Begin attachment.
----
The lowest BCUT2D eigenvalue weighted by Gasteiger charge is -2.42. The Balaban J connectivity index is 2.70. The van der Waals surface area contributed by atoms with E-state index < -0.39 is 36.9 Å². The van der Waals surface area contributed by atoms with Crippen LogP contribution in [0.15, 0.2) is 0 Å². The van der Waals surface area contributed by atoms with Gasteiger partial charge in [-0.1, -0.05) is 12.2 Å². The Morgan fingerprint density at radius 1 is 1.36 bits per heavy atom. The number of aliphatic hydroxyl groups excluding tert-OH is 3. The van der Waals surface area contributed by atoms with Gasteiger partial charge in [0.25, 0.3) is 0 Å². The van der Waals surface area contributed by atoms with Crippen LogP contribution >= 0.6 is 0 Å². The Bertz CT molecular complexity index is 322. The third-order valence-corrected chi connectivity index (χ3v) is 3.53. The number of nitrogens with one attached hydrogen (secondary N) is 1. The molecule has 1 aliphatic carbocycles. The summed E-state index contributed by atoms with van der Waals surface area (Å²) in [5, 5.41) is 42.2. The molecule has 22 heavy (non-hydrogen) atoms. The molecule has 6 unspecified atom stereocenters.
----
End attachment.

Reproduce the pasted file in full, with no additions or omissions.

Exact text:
The lowest BCUT2D eigenvalue weighted by Gasteiger charge is -2.42. The Balaban J connectivity index is 2.70. The van der Waals surface area contributed by atoms with E-state index < -0.39 is 36.9 Å². The van der Waals surface area contributed by atoms with Crippen LogP contribution in [0.15, 0.2) is 0 Å². The van der Waals surface area contributed by atoms with Gasteiger partial charge in [-0.1, -0.05) is 12.2 Å². The Morgan fingerprint density at radius 1 is 1.36 bits per heavy atom. The number of aliphatic hydroxyl groups excluding tert-OH is 3. The van der Waals surface area contributed by atoms with Gasteiger partial charge in [0.25, 0.3) is 0 Å². The van der Waals surface area contributed by atoms with Crippen LogP contribution >= 0.6 is 0 Å². The Bertz CT molecular complexity index is 322. The third-order valence-corrected chi connectivity index (χ3v) is 3.53. The number of nitrogens with one attached hydrogen (secondary N) is 1. The molecule has 1 aliphatic carbocycles. The summed E-state index contributed by atoms with van der Waals surface area (Å²) in [5, 5.41) is 42.2. The molecule has 22 heavy (non-hydrogen) atoms. The molecule has 6 unspecified atom stereocenters.